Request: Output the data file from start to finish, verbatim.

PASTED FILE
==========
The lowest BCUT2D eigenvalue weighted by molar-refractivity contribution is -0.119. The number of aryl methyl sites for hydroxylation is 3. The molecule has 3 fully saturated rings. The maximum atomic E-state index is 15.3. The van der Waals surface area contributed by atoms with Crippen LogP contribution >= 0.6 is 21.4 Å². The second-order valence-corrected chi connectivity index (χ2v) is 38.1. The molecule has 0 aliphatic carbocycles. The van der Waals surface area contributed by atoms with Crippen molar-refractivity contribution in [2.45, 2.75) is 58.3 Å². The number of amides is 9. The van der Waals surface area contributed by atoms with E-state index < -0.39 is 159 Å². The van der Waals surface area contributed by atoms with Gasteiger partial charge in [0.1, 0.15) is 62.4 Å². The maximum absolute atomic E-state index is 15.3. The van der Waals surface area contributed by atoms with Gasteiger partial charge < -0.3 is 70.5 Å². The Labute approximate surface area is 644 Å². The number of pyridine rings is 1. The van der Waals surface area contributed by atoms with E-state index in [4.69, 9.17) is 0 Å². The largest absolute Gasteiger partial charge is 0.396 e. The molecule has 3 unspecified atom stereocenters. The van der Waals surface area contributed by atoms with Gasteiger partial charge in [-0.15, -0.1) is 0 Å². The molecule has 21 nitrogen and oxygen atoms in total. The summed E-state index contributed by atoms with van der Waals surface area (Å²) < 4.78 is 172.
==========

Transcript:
The lowest BCUT2D eigenvalue weighted by molar-refractivity contribution is -0.119. The number of aryl methyl sites for hydroxylation is 3. The molecule has 3 fully saturated rings. The maximum atomic E-state index is 15.3. The van der Waals surface area contributed by atoms with Crippen LogP contribution >= 0.6 is 21.4 Å². The second-order valence-corrected chi connectivity index (χ2v) is 38.1. The molecule has 0 aliphatic carbocycles. The van der Waals surface area contributed by atoms with Crippen molar-refractivity contribution in [2.45, 2.75) is 58.3 Å². The number of amides is 9. The van der Waals surface area contributed by atoms with E-state index < -0.39 is 159 Å². The van der Waals surface area contributed by atoms with Gasteiger partial charge in [0.1, 0.15) is 62.4 Å². The maximum absolute atomic E-state index is 15.3. The van der Waals surface area contributed by atoms with Gasteiger partial charge < -0.3 is 70.5 Å². The Labute approximate surface area is 644 Å². The number of pyridine rings is 1. The van der Waals surface area contributed by atoms with E-state index in [4.69, 9.17) is 0 Å². The largest absolute Gasteiger partial charge is 0.396 e. The molecule has 3 unspecified atom stereocenters. The van der Waals surface area contributed by atoms with Gasteiger partial charge in [-0.15, -0.1) is 0 Å². The molecule has 21 nitrogen and oxygen atoms in total. The summed E-state index contributed by atoms with van der Waals surface area (Å²) < 4.78 is 172.